He is best known for the unusual manner of his death, as documented by the composer Giovanni Pacini . Singing the second tenor part in a performance of Pacini's opera Cesare in Egitto, Sbigoli took part in a vocal quintet with first tenor Domenico Donzelli. In the course of the quintet, Sbigoli's character was to sing a phrase "closely resembling one sung just previously by Donzelli" . Attempting to match Donzelli's powerful voice, Sbigoli overstrained himself, burst a blood vessel in his neck, and died shortly thereafter.
While tragic in and of itself, this incident also had a small but significant impact on the course of music history, as Sbigoli was scheduled to sing the role of Abenamet in the premiere of Gaetano Donizetti's opera Zoraide di Granata at the Teatro Argentina. No other tenors were available to replace Sbigoli, and the premiere was no more than a week or two thereafter, on January 28; thus, Donizetti had to hurriedly revise the opera, transforming the tenor Abenamet -- a military general -- into a newly created role for female contralto. Despite this last-minute revision, the opera was hugely acclaimed upon its premiere, and marked Donizetti's first major success, boosting his career immeasurably.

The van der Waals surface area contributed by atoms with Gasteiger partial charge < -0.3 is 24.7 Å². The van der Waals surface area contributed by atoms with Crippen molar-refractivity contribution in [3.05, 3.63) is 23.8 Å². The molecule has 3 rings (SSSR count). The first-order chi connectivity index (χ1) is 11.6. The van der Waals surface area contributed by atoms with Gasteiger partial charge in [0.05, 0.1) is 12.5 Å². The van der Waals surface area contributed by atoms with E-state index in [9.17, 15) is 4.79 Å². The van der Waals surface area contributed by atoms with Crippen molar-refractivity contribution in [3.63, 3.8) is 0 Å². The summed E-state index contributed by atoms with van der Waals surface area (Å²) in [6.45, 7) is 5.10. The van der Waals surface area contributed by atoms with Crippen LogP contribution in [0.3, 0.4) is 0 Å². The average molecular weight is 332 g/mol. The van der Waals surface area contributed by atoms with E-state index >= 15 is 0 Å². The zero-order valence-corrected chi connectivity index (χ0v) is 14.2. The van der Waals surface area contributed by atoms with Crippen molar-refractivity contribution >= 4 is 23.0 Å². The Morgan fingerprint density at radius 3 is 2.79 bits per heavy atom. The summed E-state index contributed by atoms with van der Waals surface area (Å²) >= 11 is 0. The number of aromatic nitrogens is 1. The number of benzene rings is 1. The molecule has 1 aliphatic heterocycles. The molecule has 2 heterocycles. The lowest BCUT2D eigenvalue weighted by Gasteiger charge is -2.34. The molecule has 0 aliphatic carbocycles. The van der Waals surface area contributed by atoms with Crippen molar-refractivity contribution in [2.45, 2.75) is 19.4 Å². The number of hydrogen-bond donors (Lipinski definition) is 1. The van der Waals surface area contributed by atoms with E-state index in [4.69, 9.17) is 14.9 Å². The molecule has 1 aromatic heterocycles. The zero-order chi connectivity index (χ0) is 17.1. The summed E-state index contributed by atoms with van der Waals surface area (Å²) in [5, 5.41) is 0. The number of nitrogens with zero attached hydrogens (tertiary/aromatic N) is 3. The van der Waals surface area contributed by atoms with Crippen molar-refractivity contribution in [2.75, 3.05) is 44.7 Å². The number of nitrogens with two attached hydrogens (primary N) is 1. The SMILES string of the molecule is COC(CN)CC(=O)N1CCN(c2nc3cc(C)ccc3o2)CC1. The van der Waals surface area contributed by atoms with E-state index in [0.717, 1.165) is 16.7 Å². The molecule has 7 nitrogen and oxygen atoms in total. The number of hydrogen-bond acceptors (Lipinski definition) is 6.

According to the diary of Prince Agostino Chigi, the Teatro Argentina held a benefit on Feb. 15, 1822 for the widow and children of Americo Sbigoli, raising six thousand lire.